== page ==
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What is most important in selecting an MTM shirtmaker?

post #1 of 12
Thread Starter 
I am looking get some opinions what is most important things you look for when buying MTM shirts online? I have bought a number of shirts from MyTailor.com, which are generally good quality and fit me reasonably well, with one or two hiccups.

But IMHO the buying experience at MyTailor is pretty crappy. I find it difficult, if not impossible, to predict what my shirt is going to look like by looking at a bunch of 2 inch swatchs of fabric on a computer screen. Sorting though their collection of fabrics is also slow and tedious. I like to look good, but I am not generally willing to spend hours clicking through fabrics when I just need to order a couple of shirts. Most other online MTM shops (e.g. ModernTailor) seem to take the same sort of approach (when I found Jantzen based on a couple of comments on this board and I couldnt believe anyone would actually buy anthing from there). I also find myself wishing for a younger, more contemporary selection of fabric.

I ended up contacting a few shirtmakers in Hong Kong and - long story short - I am considering launching a new site for ordering MTM dress shirts. The target market is people like me - who ended up turning to MTM mainly to due to frustration with trying to find shirts that fit properly and realizing that standard "slim fit" shirts were not cutting it.

The concept at the moment would be to:

1. Give you the opportunity to be measured in person to ensure the perfect fit.
2. Provide an ironclad fit gurantee - if your have any problems with fit, send it back and we will remake it from scratch and give you 10% your next order (we also pay for return shipping)
3. Provide a smaller selection of fabrics (30-40) that is frequently updated with new styles.
4. Show pictures of actual completed shirts/models rather than tiny swatches.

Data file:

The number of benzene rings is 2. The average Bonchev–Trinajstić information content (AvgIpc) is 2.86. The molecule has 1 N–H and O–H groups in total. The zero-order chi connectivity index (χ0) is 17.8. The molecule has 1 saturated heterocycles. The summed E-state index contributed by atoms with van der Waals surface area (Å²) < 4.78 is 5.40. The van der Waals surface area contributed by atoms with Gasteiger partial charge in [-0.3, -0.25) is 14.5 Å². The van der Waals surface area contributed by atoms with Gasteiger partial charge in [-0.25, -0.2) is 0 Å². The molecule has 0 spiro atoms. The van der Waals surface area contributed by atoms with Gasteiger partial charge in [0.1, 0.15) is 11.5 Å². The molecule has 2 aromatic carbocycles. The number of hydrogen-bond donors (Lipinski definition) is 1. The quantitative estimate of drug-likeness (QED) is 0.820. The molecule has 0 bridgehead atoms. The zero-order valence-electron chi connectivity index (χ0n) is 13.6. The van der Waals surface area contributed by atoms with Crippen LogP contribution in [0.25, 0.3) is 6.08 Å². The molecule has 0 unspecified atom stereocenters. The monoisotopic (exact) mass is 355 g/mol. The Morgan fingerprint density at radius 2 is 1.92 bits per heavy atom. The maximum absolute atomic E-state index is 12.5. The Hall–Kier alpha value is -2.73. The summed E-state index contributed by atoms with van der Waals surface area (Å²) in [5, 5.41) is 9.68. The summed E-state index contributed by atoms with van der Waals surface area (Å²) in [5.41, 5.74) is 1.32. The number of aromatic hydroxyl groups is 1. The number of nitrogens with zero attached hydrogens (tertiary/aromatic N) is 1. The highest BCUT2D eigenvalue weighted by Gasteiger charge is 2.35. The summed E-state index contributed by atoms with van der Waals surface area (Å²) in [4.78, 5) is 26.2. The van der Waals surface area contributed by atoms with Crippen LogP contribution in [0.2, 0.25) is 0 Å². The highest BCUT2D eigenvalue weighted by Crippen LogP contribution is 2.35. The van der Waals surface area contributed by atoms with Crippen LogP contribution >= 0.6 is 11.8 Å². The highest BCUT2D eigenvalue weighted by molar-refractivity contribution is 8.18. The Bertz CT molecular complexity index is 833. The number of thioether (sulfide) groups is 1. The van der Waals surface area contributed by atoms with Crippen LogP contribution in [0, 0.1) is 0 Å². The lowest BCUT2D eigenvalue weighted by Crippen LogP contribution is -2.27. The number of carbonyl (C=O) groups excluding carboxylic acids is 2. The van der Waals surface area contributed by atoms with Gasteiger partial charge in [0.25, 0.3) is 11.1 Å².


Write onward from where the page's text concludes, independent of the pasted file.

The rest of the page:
In short ,the idea would to: a) Work with you to get the fit absolutely right upfront so you can order with confidence in the future; and b) provide a rotating selection of contemporary styled fabrics and c) let you see exactly what your new shirt will look like before you order.

The shirts would be made by experienced tailors in Hong Kong and we would try to provide a balance of price and quality (100% cotton 2-ply 80s and better with target prices from $59 to $119).

I am curious to know whether or not this sounds like a compelling offering? Would you encourage or discourage us from trying to launch this? (Btw, background is in e-commerce and I have access to startup capital if I can demonstrate that there is enough demand for it).

What is the most important thing you looking for in an online MTM shirtmaker? Fit? Selection? High end fabric? Number of customization options? If you could wave magic wand, what you would want to see that is not out there already?
post #2 of 12
MyTailor does have a measure in person program. I've used it a few times. The traveling tailors hit a lot of major and what I would consider minor cities too (being a power city snob). They carry fabric swatches from all of their lines of shirting material and suit material as well. I worked with M Kenny and he not only measured me, but talked to me about styles, fit concerns, and desires for my first shirt. It was nearly perfect, but he recommended some modifications for my second order and those three shirts were even better. I'm sure my next order will improve the fit even more. I don't think you intend to provide anything that isn't already out there, even from the company you are complaining about. I agree that their website isn't the greatest, but their in person service has always been very good for me. And, because I restrict myself to the Thomas Mason Silverline fabrics I'm not overwhelemed by selection choices either. It's narrowed to three or four books, all high quality and nice hand. I just don't think you're proposing anything that doesn't already exist.
post #3 of 12
A carefree attitude.
post #4 of 12
Thread Starter 
Quote:
Originally Posted by scurvyfreedman View Post